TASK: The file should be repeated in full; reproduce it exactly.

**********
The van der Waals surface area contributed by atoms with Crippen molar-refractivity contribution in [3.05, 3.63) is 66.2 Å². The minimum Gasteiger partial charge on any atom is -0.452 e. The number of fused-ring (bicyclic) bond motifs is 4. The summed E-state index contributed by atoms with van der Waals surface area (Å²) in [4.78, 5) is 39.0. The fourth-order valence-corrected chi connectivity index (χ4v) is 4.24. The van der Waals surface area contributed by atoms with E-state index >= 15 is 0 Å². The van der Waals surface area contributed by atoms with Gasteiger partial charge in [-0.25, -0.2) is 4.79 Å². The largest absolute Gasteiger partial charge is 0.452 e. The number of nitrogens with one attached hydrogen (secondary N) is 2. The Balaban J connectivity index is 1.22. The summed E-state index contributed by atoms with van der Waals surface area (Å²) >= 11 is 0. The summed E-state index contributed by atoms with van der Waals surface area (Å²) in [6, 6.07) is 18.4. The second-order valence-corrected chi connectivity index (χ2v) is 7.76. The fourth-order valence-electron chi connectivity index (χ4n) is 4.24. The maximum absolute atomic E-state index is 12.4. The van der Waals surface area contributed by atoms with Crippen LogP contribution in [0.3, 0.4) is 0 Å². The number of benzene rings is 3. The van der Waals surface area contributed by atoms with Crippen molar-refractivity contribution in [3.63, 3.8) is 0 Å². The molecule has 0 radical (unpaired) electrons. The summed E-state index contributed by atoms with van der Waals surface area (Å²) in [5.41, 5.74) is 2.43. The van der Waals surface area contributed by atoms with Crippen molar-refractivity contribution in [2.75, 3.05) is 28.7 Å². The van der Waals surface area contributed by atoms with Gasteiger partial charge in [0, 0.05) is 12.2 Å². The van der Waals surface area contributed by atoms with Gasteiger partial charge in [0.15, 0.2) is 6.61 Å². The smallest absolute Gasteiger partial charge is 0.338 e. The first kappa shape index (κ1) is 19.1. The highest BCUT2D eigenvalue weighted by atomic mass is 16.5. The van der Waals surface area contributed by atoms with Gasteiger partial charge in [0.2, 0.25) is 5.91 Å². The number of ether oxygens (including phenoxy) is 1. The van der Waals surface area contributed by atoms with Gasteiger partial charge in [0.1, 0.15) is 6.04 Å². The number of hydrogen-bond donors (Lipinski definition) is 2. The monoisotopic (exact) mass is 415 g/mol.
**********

The van der Waals surface area contributed by atoms with Crippen molar-refractivity contribution in [3.05, 3.63) is 66.2 Å². The minimum Gasteiger partial charge on any atom is -0.452 e. The number of fused-ring (bicyclic) bond motifs is 4. The summed E-state index contributed by atoms with van der Waals surface area (Å²) in [4.78, 5) is 39.0. The fourth-order valence-corrected chi connectivity index (χ4v) is 4.24. The van der Waals surface area contributed by atoms with E-state index >= 15 is 0 Å². The van der Waals surface area contributed by atoms with Gasteiger partial charge in [-0.25, -0.2) is 4.79 Å². The largest absolute Gasteiger partial charge is 0.452 e. The number of nitrogens with one attached hydrogen (secondary N) is 2. The Balaban J connectivity index is 1.22. The summed E-state index contributed by atoms with van der Waals surface area (Å²) >= 11 is 0. The summed E-state index contributed by atoms with van der Waals surface area (Å²) in [6, 6.07) is 18.4. The second-order valence-corrected chi connectivity index (χ2v) is 7.76. The fourth-order valence-electron chi connectivity index (χ4n) is 4.24. The maximum absolute atomic E-state index is 12.4. The van der Waals surface area contributed by atoms with Crippen LogP contribution in [0.3, 0.4) is 0 Å². The number of benzene rings is 3. The van der Waals surface area contributed by atoms with Crippen molar-refractivity contribution in [3.63, 3.8) is 0 Å². The molecule has 0 radical (unpaired) electrons. The summed E-state index contributed by atoms with van der Waals surface area (Å²) in [5.41, 5.74) is 2.43. The van der Waals surface area contributed by atoms with Crippen molar-refractivity contribution in [2.75, 3.05) is 28.7 Å². The van der Waals surface area contributed by atoms with Gasteiger partial charge in [0, 0.05) is 12.2 Å². The van der Waals surface area contributed by atoms with Gasteiger partial charge in [0.15, 0.2) is 6.61 Å². The smallest absolute Gasteiger partial charge is 0.338 e. The first kappa shape index (κ1) is 19.1. The highest BCUT2D eigenvalue weighted by atomic mass is 16.5. The van der Waals surface area contributed by atoms with Gasteiger partial charge in [0.2, 0.25) is 5.91 Å². The number of ether oxygens (including phenoxy) is 1. The van der Waals surface area contributed by atoms with Gasteiger partial charge in [0.1, 0.15) is 6.04 Å². The number of hydrogen-bond donors (Lipinski definition) is 2. The monoisotopic (exact) mass is 415 g/mol.